Following the recent scandals about horse meat found in ‘beef’ burgers and, worse, ‘calimari’ made with pig rectum, we thought we’d have a look at some oh-so-shocking scandals in the global wine industry from dubious labelling, to the wrong wine in the bottle and the addition of ‘special’ ingredients.
Take for example the 1985 diethylene glycol wine scandal in Austria which embroiled a small number of wine producers who thought they’d be clever and add this toxic substance (which incidentally is also a primary ingredient of some types of antifreeze, a fact the media loved!) to their wines to make them taste sweeter and more full-bodied. They were discovered when the adulterated wine was sent to Germany and (again illegally) blended into German wines – German quality control labs then picked up the diethylene glycol and, as they don’t say in France, le vin hit the fan. All in all though it was probably a good thing for the Austrian wine industry long term. Short term of course it was a total disaster since the mere suggestion of ‘antifreeze’ in Austrian wine was enough to cause a complete collapse of wine exports. But it did force the industry to take a good, long, hard look in the mirror and to focus production on other types of wine, moving away from sweet wines towards dry white wines and targeting a higher market segment.
Nobody was hurt by the Austrian tampering but the same can’t be said of a similar, but lethal, scandal which came to light in Italy in 1986. At least twenty three people died when they drank Odore Barbera, a wine from the North of Italy dubbed ‘poison plonk’ by TIME magazine, which was contaminated with methyl alcohol (another ingredient of antifreeze!).
But this skulduggery is not confined to the annals of time. As recently as 2010 there was a ‘fake’ Pinot Noir scandal in the US. French wholesalers, Sieur d’Arques, sold ‘Pinot Noir’ to American distributors, E&J Gallo Winery which they had bought from Ducasse Wine Merchants. Except that it wasn’t Pinot Noir at all it was a blend of Merlot and Syrah (Shiraz). Pinot Noir is difficult to do well and many winemakers bolster their wine by adding less expensive, more robust Merlot and Syrah, although the US law requires that wine sold as being from a single varietal is at least 75% from the grape on the label (in Europe it must be at least 85%). An audit of Ducasse Wine Merchants raised suspicions; the firm was buying Pinot Noir at 60% of the going rate and (school boy error) in quantities that exceeded the production level of the region.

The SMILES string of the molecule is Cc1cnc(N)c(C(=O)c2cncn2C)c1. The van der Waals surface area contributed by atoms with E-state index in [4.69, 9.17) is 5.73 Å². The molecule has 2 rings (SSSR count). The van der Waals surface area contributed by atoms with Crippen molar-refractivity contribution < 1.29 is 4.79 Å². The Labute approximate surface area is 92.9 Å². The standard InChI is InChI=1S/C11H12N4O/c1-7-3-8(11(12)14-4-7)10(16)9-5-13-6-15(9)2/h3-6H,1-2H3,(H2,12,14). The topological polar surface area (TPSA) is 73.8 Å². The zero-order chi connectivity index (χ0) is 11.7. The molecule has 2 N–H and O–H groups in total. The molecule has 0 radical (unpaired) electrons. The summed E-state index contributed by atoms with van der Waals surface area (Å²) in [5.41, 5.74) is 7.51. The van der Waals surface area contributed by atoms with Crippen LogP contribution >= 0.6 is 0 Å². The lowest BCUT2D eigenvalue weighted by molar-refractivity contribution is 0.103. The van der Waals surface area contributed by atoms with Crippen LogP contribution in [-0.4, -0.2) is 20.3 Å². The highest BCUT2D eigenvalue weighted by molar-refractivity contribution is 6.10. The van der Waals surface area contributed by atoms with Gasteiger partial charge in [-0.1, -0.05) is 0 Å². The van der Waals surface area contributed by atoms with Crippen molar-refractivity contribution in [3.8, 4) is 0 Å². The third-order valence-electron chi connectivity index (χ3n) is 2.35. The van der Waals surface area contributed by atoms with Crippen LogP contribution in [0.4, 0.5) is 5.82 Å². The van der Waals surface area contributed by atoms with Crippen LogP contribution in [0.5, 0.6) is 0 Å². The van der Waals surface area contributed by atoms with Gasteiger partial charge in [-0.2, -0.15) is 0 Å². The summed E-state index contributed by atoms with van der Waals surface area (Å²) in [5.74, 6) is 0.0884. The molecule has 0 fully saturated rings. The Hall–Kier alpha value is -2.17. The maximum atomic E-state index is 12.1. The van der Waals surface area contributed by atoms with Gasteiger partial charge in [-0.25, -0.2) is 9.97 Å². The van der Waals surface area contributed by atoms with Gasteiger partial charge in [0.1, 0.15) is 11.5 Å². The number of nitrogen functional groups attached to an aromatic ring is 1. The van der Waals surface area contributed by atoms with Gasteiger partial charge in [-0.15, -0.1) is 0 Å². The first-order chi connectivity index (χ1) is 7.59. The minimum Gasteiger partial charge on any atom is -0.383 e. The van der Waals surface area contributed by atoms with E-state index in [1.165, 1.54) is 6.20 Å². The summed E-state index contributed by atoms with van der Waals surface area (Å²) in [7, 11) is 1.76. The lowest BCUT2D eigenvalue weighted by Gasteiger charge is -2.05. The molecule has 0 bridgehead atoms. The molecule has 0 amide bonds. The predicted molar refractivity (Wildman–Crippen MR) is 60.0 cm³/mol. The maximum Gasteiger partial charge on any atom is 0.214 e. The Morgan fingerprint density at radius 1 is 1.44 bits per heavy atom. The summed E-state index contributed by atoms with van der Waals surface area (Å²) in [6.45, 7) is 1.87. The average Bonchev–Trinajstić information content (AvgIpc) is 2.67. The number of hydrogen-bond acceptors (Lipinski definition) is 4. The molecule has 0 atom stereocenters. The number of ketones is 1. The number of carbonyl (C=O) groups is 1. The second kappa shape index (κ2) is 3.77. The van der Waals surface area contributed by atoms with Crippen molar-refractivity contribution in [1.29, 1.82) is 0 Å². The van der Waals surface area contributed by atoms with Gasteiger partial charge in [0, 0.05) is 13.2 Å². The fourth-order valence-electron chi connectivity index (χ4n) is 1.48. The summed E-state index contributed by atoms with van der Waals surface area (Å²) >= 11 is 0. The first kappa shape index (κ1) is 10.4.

The Austrians and Italians are not alone in adulterating wine. There is a wine spread practice of ‘watering down’ wine, know as Jesus units, generally to bring down the alcohol level. It’s also not unheard of to find that an ‘exclusive’ wine is in fact not 100% the real McCoy but has been blended with other less prestigious wines. Burgundy wines for example have been analysed to reveal they have been blended with less expensive red wines; in 2006 Vins Georges Duboeuf was found guilty of just that, blending in lower grade wine with much better-quality crus and labelling it Cru Beaujolais.
Scandals aren’t confined to the old world, it seems everyone is in on the game. There have been reported cases in Asia of Lafit or Petrus which turned out to be wine from Gaochang or Shandong Province. But probably the biggest ‘fake’ scandal in Asia was between 2007 -2010 when 400,000 bottles of Mont Tauch Fitou AOC were imported, supposedly from France. Suspicions were raised by the Mont Tauch team in Asia when they heard reports of it being sold at an inexplicably low price – it turned out to be South American bulk wine in very well faked packaging!
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